The Garden Helper

Helping Gardeners Grow Their Dreams since 1997.

No-dash-here, you've found The Real Garden Helper! Gardening on the Web since 1997

Kleims Hardy Gardenia

Gardening Reference » Gardening in 2006
« Prev thread: Kiwi Pollination| Next thread: Kneeling »
Back to Thread index
by Fragrantsky on June 15, 2006 07:51 PM
Hi everyone,

I just bought two kleim hardy Gardenia, i live in washington state and was wondering how to care for care for this plant?

Thank you.
by luis_pr on June 17, 2006 04:37 PM
Hello, Fragrantsky. Care for it just as you would care of any other gardenia, except this one is hardy to Zone 6.

Soil - Gardenias like acidic well draining soil so ammend your soil (if necessary). Use iron chelated products if you have alkaline soil and the leaves turn chlorotic (the veins are green but the rest of the leaf is yellow). Low rainfall areas of Central and Western Washington soils are commonly in the neutral to alkaline range. My soil here in Texas is also alkaline so I ammend my soil with organic compost and use iron chelated products as needed. Now, you do not have to go overboard trying to maintain your Ph Levels below 6.0 as gardenias will tolerate slightly alkaline or neutral Ph in their soils. You just have to learn to identify when the Ph has turned too alkaline by looking for iron chlorosis signs.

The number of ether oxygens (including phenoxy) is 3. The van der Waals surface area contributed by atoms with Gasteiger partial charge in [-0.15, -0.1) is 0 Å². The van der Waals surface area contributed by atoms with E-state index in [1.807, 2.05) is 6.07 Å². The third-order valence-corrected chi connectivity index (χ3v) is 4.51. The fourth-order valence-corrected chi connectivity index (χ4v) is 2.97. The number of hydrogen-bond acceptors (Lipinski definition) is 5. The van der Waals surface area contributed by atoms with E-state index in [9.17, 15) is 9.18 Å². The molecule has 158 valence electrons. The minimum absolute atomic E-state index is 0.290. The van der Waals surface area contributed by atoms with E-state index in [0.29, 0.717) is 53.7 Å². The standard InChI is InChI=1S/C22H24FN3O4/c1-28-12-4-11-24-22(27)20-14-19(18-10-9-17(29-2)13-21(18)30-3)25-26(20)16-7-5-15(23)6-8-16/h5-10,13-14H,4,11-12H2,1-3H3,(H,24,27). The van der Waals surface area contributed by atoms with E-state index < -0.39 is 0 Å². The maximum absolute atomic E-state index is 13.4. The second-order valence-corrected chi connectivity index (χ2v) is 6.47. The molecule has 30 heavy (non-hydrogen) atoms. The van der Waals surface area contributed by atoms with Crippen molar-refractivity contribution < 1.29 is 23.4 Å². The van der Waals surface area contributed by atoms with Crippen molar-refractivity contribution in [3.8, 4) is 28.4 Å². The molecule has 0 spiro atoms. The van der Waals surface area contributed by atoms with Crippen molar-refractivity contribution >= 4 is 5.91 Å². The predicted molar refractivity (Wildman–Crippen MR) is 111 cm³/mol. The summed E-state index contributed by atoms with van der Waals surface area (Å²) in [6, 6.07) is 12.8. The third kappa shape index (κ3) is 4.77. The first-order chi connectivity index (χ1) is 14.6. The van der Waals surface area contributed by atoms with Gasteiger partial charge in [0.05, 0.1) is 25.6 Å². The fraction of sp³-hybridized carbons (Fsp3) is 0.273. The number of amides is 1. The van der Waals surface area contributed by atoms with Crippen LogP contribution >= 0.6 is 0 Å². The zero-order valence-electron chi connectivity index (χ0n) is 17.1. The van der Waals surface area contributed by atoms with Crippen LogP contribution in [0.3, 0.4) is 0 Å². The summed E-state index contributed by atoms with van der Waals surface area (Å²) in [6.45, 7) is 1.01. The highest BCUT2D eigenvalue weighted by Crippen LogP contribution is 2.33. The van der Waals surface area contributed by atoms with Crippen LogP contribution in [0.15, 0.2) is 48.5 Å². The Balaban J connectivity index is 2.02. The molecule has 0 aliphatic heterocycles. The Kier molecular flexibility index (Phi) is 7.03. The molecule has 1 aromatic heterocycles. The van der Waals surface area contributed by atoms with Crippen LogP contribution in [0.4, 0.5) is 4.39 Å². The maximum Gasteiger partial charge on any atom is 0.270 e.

Sun - Morning sun (part shade) or dappled sun is best. Remember that Full Sun is at least 6 hours so make it less than 4 or 5 hours. The eastern side of the house or the eastern side of trees is usually a good location. When planting under trees, there is always the possibility that roots from the tree will try to absorb the water meant for the gardenia so do not plant the bush near the trunk.

Water - Keep the soil moist but not wet. You know when to water exactly if you dig a finger about 2-3 inches deep. If it feels dry then water it. Never water the leaves but water the soil around the plant. This prevents fungal diseases.

Fertilize - I fertilize monthly with cottonseed meal (available is most nurseries) about 1/4-1/2 cup for a small plant. Cottonseed is a slow-release food that, on its own, slightly acidifies the soil as bacteria decompose it. Another alternative is Holly-Tone from The Espoma Company. Spread the fertilizer around the drip line, away from the main trunk. Iron chelated products are available at most good nuseries, specially ones that sell lots of acid-loving plants in alkaline soil.

Misc - Expect some bud drop to occur when first planted outside as the plant begins to get used to your garden, when you water too much or too little, when outside temps fluctuate wildly, when you transplant it, etc.

Until the plant is established in about a year, give more attention to root development issues/problems than to lack of bloomage.

Good luck with your new plant, Luis

Active Garden Forum

« Prev thread: Kiwi Pollination| Next thread: Kneeling »
Back to Thread index

Search The Garden Helper: